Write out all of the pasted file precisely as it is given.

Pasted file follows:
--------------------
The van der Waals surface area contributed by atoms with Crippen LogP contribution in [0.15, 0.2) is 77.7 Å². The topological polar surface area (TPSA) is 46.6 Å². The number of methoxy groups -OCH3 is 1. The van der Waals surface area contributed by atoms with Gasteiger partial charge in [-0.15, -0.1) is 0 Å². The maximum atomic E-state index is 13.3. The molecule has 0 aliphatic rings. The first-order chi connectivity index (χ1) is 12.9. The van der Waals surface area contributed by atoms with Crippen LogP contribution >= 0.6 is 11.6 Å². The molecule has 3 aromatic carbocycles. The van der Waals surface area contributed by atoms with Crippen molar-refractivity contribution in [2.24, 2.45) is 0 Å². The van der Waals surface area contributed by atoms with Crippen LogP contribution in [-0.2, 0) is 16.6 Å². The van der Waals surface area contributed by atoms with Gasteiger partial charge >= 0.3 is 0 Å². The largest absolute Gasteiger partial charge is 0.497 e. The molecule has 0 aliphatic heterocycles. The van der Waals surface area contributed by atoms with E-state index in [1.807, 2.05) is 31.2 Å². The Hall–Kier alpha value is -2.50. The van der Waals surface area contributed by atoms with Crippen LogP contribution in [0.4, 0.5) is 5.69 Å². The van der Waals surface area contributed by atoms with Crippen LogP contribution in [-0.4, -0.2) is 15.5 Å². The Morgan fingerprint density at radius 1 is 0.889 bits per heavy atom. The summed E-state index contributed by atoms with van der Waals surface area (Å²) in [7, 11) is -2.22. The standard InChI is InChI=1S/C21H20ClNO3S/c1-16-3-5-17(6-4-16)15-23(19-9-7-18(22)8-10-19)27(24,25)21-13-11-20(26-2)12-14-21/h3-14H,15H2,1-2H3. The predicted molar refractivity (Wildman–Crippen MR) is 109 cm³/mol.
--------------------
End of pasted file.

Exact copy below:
The van der Waals surface area contributed by atoms with Crippen LogP contribution in [0.15, 0.2) is 77.7 Å². The topological polar surface area (TPSA) is 46.6 Å². The number of methoxy groups -OCH3 is 1. The van der Waals surface area contributed by atoms with Gasteiger partial charge in [-0.15, -0.1) is 0 Å². The maximum atomic E-state index is 13.3. The molecule has 0 aliphatic rings. The first-order chi connectivity index (χ1) is 12.9. The van der Waals surface area contributed by atoms with Crippen LogP contribution >= 0.6 is 11.6 Å². The molecule has 3 aromatic carbocycles. The van der Waals surface area contributed by atoms with Crippen molar-refractivity contribution in [2.24, 2.45) is 0 Å². The van der Waals surface area contributed by atoms with Crippen LogP contribution in [-0.2, 0) is 16.6 Å². The van der Waals surface area contributed by atoms with Gasteiger partial charge >= 0.3 is 0 Å². The largest absolute Gasteiger partial charge is 0.497 e. The molecule has 0 aliphatic heterocycles. The van der Waals surface area contributed by atoms with E-state index in [1.807, 2.05) is 31.2 Å². The Hall–Kier alpha value is -2.50. The van der Waals surface area contributed by atoms with Crippen LogP contribution in [0.4, 0.5) is 5.69 Å². The van der Waals surface area contributed by atoms with Crippen LogP contribution in [-0.4, -0.2) is 15.5 Å². The Morgan fingerprint density at radius 1 is 0.889 bits per heavy atom. The summed E-state index contributed by atoms with van der Waals surface area (Å²) in [7, 11) is -2.22. The standard InChI is InChI=1S/C21H20ClNO3S/c1-16-3-5-17(6-4-16)15-23(19-9-7-18(22)8-10-19)27(24,25)21-13-11-20(26-2)12-14-21/h3-14H,15H2,1-2H3. The predicted molar refractivity (Wildman–Crippen MR) is 109 cm³/mol.